With the aim of transforming India into a digitally empowered society, Prime Minister Narendra Modi embarked on a journey towards universal connectivity through one of his flagship schemes, mission Digital India. The project is close to his heart, it has been widely reported, and he is leaving no stone unturned to pitch the initiative at world forums. On his recent trip to the Silicon Valley where he happened to meet tech czars, Modi found vehement support for his Digital India pitch after â€˜mesmerisingâ€™ global tech leaders.
But what exactly is this Digital India initiative that has not just the whole country aflutter but also has giant foreign corporates and governments alike sit up and take notice? Simply put, this happens to be the Modi governmentâ€™s attempt to empower the citizens of the country, location or socioeconomics notwithstanding, by extending government services with the help of information technology and its tools. “The key benefit of the Digital India program will be that it is a transformative program which will aim to transform India into a knowledge economy and society by the year 2018.Â It has nine different verticals and has thrust on piggy-riding technology as a means for improving governance and also improving the day-to-day citizen interface with the Government,” explains Pavan Duggal, cyberlaw expert.Â So, itâ€™s an attempt to connect the digitally disenfranchised. This, Modi stated, would bring in investment, create jobs, bridge the digital divide and create a participative, transparent and responsive government. According to the official website, Digital India has three core components: The creation of digital infrastructure, delivering services digitally and digital literacy. Mind you, this is an ambitious project at Rs 1.13 lakh crore with gargantuan hurdles.
Modiâ€™s dream of bringing India to the digital world could actually help turn the economy of the country around, provided Digital India is implemented with no ulterior motive, as some argue it is being done. More on that later, but first letâ€™s take a look at the positives. For the tech giants from the West, India is a huge market with 1.25 billion people. With Chinaâ€™s economy slowing down, the world is looking for new avenues, and this is where the Digital India initiative could play a vital role. Lately the countryâ€™s GDPÂ growth rate has been not so impressive while manufacturing output remains dismal. Digital India has the potential to turn Indiaâ€™s fortunes around.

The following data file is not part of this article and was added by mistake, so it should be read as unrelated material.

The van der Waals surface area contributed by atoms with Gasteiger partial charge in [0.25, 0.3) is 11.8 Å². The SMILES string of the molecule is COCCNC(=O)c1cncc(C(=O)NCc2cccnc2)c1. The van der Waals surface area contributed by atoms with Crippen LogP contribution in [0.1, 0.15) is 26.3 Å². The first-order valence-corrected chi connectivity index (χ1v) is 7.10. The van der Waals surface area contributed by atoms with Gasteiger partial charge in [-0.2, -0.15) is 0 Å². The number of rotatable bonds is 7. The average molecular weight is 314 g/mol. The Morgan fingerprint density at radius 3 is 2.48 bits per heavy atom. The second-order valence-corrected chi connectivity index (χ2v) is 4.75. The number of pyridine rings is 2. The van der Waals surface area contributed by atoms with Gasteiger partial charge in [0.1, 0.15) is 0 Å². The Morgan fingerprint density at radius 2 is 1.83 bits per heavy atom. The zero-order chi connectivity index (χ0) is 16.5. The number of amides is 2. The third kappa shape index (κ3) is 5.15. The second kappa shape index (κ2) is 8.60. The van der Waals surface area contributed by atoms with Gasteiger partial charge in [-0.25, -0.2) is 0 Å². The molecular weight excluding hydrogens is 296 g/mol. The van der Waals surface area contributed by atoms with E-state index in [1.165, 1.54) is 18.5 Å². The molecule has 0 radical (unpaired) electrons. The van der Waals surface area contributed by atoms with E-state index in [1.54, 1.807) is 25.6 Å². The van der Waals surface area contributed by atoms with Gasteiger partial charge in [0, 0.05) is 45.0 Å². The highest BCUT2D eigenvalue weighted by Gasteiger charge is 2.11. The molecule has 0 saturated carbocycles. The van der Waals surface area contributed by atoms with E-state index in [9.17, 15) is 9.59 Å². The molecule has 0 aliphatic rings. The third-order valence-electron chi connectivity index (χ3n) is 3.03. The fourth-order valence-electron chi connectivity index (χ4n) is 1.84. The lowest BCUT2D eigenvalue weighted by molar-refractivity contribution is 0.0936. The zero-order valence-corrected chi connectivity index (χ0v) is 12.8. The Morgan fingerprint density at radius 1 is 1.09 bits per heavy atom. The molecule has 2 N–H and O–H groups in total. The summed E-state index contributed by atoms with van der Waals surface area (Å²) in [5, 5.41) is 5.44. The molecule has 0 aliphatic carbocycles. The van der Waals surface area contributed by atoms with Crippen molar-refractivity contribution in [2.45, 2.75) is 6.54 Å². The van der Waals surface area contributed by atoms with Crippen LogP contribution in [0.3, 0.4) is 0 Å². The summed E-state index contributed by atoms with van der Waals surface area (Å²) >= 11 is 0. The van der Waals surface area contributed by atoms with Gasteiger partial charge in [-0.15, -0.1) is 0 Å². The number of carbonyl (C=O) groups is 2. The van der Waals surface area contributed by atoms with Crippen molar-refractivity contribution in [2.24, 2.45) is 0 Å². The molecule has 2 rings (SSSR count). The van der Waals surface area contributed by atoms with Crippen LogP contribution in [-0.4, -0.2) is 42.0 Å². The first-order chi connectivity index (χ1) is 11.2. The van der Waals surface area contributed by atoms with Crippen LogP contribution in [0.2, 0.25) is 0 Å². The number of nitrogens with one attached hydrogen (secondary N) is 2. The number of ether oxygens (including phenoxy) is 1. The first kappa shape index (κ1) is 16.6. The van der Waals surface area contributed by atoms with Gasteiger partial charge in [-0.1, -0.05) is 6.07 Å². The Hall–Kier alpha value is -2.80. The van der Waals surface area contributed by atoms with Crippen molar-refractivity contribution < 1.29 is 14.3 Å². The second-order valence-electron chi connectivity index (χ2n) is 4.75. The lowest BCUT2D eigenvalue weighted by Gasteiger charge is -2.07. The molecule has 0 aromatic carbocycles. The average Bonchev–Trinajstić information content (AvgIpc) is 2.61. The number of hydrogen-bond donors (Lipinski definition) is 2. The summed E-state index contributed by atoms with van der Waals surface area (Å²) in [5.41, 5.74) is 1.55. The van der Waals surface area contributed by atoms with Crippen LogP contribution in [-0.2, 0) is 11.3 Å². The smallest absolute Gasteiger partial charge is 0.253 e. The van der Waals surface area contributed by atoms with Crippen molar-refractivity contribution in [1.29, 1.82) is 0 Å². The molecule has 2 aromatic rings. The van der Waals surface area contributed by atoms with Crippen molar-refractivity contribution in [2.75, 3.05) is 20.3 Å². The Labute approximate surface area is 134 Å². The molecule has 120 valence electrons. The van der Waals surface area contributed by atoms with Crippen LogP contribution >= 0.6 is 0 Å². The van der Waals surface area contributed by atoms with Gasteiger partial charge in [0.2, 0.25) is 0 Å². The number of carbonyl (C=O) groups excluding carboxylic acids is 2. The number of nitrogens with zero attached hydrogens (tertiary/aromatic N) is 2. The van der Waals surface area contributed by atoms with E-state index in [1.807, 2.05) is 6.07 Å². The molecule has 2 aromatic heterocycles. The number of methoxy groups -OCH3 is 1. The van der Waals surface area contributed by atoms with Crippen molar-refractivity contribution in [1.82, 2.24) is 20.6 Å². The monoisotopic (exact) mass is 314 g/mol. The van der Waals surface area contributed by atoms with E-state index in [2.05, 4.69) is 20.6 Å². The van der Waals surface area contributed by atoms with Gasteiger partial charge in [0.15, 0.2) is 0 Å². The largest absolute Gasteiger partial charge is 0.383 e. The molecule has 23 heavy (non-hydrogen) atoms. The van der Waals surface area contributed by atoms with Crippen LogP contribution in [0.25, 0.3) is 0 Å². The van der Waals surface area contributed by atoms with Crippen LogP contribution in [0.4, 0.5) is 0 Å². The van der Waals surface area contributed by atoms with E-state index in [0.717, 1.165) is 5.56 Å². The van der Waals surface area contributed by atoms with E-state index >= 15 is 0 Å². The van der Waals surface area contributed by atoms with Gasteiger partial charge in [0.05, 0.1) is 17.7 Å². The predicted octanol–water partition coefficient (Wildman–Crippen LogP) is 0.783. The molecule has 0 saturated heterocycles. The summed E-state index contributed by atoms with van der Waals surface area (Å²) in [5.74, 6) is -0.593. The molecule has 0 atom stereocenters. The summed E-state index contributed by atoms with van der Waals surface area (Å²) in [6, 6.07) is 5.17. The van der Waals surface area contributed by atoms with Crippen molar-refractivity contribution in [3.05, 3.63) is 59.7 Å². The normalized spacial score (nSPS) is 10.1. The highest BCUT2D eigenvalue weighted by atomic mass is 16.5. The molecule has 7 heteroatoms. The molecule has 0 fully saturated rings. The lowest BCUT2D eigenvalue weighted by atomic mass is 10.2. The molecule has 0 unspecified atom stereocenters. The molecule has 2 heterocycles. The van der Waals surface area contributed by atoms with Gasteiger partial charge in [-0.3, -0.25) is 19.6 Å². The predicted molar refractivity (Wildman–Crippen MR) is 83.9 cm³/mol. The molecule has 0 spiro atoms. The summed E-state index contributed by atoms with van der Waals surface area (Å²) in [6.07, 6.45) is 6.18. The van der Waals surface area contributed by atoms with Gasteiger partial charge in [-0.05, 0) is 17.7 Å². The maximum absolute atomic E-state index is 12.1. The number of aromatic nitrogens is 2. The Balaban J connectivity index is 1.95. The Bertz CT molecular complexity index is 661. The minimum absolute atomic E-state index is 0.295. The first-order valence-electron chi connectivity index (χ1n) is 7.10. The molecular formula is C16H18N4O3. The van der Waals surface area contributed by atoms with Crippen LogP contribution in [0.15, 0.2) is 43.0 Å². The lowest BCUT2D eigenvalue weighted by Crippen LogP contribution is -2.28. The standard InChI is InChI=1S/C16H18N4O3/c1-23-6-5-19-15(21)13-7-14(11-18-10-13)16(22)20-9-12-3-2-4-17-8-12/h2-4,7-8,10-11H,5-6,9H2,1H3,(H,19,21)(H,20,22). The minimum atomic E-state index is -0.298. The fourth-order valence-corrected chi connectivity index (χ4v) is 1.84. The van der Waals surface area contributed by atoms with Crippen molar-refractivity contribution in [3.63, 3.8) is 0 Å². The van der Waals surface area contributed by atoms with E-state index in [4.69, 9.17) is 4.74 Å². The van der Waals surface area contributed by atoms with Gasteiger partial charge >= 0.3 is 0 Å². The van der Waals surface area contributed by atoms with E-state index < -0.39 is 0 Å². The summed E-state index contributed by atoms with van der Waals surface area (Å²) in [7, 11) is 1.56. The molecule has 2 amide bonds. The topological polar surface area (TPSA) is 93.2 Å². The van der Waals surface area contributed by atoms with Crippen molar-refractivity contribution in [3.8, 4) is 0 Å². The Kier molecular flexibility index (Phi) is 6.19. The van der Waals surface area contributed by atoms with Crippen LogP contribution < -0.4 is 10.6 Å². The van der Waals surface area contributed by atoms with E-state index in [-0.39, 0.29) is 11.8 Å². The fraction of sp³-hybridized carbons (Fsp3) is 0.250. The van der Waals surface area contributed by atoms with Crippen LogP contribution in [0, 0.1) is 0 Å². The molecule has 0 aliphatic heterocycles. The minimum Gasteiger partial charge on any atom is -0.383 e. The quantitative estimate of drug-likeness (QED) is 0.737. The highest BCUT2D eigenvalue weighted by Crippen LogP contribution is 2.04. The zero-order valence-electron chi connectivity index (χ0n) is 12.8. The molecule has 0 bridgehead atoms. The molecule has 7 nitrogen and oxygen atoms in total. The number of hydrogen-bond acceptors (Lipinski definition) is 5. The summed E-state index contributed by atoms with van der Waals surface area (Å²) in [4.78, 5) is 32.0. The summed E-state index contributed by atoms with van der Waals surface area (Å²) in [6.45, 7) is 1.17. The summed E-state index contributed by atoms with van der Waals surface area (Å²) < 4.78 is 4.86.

India recently passed the one-billion telecom subscriber mark. Of this one billion, the vast majority are mobile users (around 800 million) and about a quarter of this have access to the internet. Recent statistics have also shown that of its 267 million internet users, 250 million are mobile. Mobiles also accounted for 69 percent of the countryâ€™s internet traffic as of May. By comparison, in China, mobiles represent just 30 percent of the internet usage. This depicts that mobile internet access and usage is a paramount factor as devices are affordable as compared to PCs and laptops and more convenient in a country where digital literacy is low.
The reason behind this is that India is ranked a dismal 155th in mobile broadband penetration, suggesting that 5.5 people out of every 100 have access, according to a UNESCOÂ report. The UN Broadband Commission released â€˜The State of Broadbandâ€™ report this month which showed India was ranked a lowly 131 out of 189 countries on fixed-broadband subscriptions in 2014, a drop from the 125th rank a year before.
However, India made an improvement in one category. It was ranked 136th in the percentage of individuals using the internet in 2014, with 18 percent individuals using the net, which is an improvement over the 142nd rank in 2013 when only 15.1 percent individuals used the internet. India has the dubious distinction of being among the least connected countries of the world. “Digital IndiaÂ aims to use mobile ecosystem as a delivery mechanism for delivering governance related services,” states Pavan of the objective of the scheme. Despite there being around 5 lakh mobile network towers, only 700 support 3G or 4G networks.